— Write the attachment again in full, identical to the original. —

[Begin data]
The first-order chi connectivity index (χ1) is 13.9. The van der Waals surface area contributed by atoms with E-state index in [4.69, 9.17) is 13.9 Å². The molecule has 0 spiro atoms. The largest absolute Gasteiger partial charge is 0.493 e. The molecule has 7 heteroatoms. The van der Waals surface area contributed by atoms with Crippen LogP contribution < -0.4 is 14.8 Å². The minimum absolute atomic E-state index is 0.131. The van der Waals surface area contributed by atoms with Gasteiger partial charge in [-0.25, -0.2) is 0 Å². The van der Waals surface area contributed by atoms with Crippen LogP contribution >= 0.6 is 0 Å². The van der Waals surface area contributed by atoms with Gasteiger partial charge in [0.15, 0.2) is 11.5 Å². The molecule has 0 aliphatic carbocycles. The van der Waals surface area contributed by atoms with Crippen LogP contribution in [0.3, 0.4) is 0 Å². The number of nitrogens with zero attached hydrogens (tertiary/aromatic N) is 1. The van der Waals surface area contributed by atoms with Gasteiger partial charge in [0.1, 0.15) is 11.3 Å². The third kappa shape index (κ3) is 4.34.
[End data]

The first-order chi connectivity index (χ1) is 13.9. The van der Waals surface area contributed by atoms with E-state index in [4.69, 9.17) is 13.9 Å². The molecule has 0 spiro atoms. The largest absolute Gasteiger partial charge is 0.493 e. The molecule has 7 heteroatoms. The van der Waals surface area contributed by atoms with Crippen LogP contribution < -0.4 is 14.8 Å². The minimum absolute atomic E-state index is 0.131. The van der Waals surface area contributed by atoms with Gasteiger partial charge in [-0.25, -0.2) is 0 Å². The van der Waals surface area contributed by atoms with Crippen LogP contribution >= 0.6 is 0 Å². The van der Waals surface area contributed by atoms with Gasteiger partial charge in [0.15, 0.2) is 11.5 Å². The molecule has 0 aliphatic carbocycles. The van der Waals surface area contributed by atoms with Crippen LogP contribution in [0.3, 0.4) is 0 Å². The number of nitrogens with zero attached hydrogens (tertiary/aromatic N) is 1. The van der Waals surface area contributed by atoms with Gasteiger partial charge in [0.1, 0.15) is 11.3 Å². The third kappa shape index (κ3) is 4.34.